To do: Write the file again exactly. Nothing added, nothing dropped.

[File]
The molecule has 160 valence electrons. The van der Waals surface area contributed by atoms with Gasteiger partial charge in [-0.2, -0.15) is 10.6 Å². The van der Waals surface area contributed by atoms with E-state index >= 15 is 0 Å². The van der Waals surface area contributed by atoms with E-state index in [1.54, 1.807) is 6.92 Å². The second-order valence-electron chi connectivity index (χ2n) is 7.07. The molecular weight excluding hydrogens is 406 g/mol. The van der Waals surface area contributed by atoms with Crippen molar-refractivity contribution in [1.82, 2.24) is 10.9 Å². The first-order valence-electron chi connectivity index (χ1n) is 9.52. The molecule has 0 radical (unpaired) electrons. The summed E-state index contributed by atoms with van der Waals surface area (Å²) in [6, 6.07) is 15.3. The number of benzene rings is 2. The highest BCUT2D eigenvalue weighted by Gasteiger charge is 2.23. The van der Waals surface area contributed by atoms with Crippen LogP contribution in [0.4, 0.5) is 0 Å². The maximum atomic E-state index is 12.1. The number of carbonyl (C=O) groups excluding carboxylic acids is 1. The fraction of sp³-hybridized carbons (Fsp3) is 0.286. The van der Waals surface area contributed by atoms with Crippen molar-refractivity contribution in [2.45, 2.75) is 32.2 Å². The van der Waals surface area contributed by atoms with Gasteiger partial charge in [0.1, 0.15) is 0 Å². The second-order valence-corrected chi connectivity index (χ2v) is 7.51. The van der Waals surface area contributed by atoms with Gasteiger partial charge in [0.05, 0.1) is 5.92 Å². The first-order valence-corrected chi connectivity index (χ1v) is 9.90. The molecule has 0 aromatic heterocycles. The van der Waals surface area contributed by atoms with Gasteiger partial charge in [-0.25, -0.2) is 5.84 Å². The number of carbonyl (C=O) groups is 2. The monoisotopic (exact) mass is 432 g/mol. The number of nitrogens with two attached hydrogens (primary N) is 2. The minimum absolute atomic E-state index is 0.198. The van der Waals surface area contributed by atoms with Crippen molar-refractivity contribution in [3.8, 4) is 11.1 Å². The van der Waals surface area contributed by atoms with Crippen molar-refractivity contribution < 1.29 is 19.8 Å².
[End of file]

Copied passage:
The molecule has 160 valence electrons. The van der Waals surface area contributed by atoms with Gasteiger partial charge in [-0.2, -0.15) is 10.6 Å². The van der Waals surface area contributed by atoms with E-state index >= 15 is 0 Å². The van der Waals surface area contributed by atoms with E-state index in [1.54, 1.807) is 6.92 Å². The second-order valence-electron chi connectivity index (χ2n) is 7.07. The molecular weight excluding hydrogens is 406 g/mol. The van der Waals surface area contributed by atoms with Crippen molar-refractivity contribution in [1.82, 2.24) is 10.9 Å². The first-order valence-electron chi connectivity index (χ1n) is 9.52. The molecule has 0 radical (unpaired) electrons. The summed E-state index contributed by atoms with van der Waals surface area (Å²) in [6, 6.07) is 15.3. The number of benzene rings is 2. The highest BCUT2D eigenvalue weighted by Gasteiger charge is 2.23. The van der Waals surface area contributed by atoms with Crippen LogP contribution in [0.4, 0.5) is 0 Å². The maximum atomic E-state index is 12.1. The number of carbonyl (C=O) groups excluding carboxylic acids is 1. The fraction of sp³-hybridized carbons (Fsp3) is 0.286. The van der Waals surface area contributed by atoms with Crippen molar-refractivity contribution in [2.45, 2.75) is 32.2 Å². The van der Waals surface area contributed by atoms with Gasteiger partial charge in [0.1, 0.15) is 0 Å². The second-order valence-corrected chi connectivity index (χ2v) is 7.51. The van der Waals surface area contributed by atoms with Gasteiger partial charge in [0.05, 0.1) is 5.92 Å². The first-order valence-corrected chi connectivity index (χ1v) is 9.90. The molecule has 0 aromatic heterocycles. The van der Waals surface area contributed by atoms with Gasteiger partial charge in [-0.25, -0.2) is 5.84 Å². The number of carbonyl (C=O) groups is 2. The monoisotopic (exact) mass is 432 g/mol. The number of nitrogens with two attached hydrogens (primary N) is 2. The minimum absolute atomic E-state index is 0.198. The van der Waals surface area contributed by atoms with Crippen molar-refractivity contribution in [3.8, 4) is 11.1 Å². The van der Waals surface area contributed by atoms with Crippen molar-refractivity contribution < 1.29 is 19.8 Å².